Corn rebounded from the lowest price in three years after the government predicted smaller harvest gains than analysts forecast in the U.S., the world’s largest grower and exporter. Soybeans rose the most in eight weeks.
Government forecasters may have to reverse three straight months of lower U.S. corn-crop estimates as warm weather and near-record planting spur Goldman Sachs Group Inc. and Deutsche Bank AG to predict a record crop.
Corn futures plunged to a three- year low after the U.S. Department of Agriculture boosted its inventory estimate by 25 percent. Soybeans dropped the most in six months as supplies topped analyst estimates by 11 percent.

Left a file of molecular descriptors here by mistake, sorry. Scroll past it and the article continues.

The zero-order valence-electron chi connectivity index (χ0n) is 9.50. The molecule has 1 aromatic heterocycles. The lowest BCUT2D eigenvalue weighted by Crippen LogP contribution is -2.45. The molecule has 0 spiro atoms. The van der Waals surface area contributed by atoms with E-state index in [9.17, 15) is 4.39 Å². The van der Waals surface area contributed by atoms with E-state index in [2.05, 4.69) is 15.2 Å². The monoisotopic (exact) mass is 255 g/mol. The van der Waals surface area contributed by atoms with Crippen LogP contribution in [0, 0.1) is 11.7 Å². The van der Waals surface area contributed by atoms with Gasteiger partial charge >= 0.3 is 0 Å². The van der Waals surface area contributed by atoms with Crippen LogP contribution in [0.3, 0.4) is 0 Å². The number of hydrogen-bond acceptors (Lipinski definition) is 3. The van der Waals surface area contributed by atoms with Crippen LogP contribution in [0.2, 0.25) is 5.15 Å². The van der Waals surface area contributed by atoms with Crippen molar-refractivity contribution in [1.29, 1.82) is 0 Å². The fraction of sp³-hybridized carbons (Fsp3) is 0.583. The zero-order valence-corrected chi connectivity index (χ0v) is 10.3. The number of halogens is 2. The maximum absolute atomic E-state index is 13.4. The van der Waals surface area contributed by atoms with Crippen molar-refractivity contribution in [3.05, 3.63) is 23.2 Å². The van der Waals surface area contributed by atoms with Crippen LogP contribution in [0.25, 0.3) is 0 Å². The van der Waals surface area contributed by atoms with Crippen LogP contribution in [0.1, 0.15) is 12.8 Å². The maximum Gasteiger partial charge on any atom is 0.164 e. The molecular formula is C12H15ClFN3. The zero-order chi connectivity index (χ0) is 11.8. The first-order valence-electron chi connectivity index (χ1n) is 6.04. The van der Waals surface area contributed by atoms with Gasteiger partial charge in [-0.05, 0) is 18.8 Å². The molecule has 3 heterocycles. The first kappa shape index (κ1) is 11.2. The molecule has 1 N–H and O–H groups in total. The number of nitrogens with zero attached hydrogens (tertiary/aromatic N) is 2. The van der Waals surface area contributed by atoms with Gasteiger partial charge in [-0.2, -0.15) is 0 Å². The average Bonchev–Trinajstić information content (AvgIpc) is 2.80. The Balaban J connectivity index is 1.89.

The gap between traders’ estimates of U.S. corn reserves, the world’s second-biggest, and official figures have reached the size of Russia’s annual consumption, increasing price swings at a time of near-record food costs.
Corn futures tumbled to a 32-month low, while soybeans and wheat fell to the cheapest in a year, after the government said U.S. farmers will plant more grain than forecast and the largest oilseed crop ever.